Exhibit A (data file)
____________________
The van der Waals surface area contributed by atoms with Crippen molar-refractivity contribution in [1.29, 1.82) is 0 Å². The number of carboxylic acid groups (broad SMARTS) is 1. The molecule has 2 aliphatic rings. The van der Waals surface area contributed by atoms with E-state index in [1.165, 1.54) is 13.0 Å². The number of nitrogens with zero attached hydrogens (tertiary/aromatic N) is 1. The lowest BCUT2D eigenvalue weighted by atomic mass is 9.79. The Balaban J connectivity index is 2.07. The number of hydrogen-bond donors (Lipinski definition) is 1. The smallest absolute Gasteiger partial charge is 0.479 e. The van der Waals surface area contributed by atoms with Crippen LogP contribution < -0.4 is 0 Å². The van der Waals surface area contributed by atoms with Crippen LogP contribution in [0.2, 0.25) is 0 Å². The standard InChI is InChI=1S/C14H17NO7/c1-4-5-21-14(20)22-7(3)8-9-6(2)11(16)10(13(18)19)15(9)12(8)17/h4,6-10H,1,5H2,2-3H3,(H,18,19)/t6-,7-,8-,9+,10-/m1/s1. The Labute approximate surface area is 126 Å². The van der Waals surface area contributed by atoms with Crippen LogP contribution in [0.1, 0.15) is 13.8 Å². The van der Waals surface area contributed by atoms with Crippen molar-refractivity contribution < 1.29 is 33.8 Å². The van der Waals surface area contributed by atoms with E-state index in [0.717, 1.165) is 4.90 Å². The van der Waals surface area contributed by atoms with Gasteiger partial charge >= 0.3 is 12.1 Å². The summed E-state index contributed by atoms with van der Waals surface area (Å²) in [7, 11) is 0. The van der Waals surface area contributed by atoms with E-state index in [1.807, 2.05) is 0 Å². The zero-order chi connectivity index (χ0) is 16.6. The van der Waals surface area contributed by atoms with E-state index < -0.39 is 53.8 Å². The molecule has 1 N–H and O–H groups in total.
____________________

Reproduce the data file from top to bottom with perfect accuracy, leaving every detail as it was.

The van der Waals surface area contributed by atoms with Crippen molar-refractivity contribution in [1.29, 1.82) is 0 Å². The number of carboxylic acid groups (broad SMARTS) is 1. The molecule has 2 aliphatic rings. The van der Waals surface area contributed by atoms with E-state index in [1.165, 1.54) is 13.0 Å². The number of nitrogens with zero attached hydrogens (tertiary/aromatic N) is 1. The lowest BCUT2D eigenvalue weighted by atomic mass is 9.79. The Balaban J connectivity index is 2.07. The number of hydrogen-bond donors (Lipinski definition) is 1. The smallest absolute Gasteiger partial charge is 0.479 e. The van der Waals surface area contributed by atoms with Crippen LogP contribution < -0.4 is 0 Å². The van der Waals surface area contributed by atoms with Crippen LogP contribution in [0.2, 0.25) is 0 Å². The standard InChI is InChI=1S/C14H17NO7/c1-4-5-21-14(20)22-7(3)8-9-6(2)11(16)10(13(18)19)15(9)12(8)17/h4,6-10H,1,5H2,2-3H3,(H,18,19)/t6-,7-,8-,9+,10-/m1/s1. The Labute approximate surface area is 126 Å². The van der Waals surface area contributed by atoms with Crippen LogP contribution in [0.1, 0.15) is 13.8 Å². The van der Waals surface area contributed by atoms with Crippen molar-refractivity contribution < 1.29 is 33.8 Å². The van der Waals surface area contributed by atoms with E-state index in [0.717, 1.165) is 4.90 Å². The van der Waals surface area contributed by atoms with Gasteiger partial charge >= 0.3 is 12.1 Å². The summed E-state index contributed by atoms with van der Waals surface area (Å²) in [7, 11) is 0. The van der Waals surface area contributed by atoms with E-state index in [1.807, 2.05) is 0 Å². The zero-order chi connectivity index (χ0) is 16.6. The van der Waals surface area contributed by atoms with E-state index < -0.39 is 53.8 Å². The molecule has 1 N–H and O–H groups in total.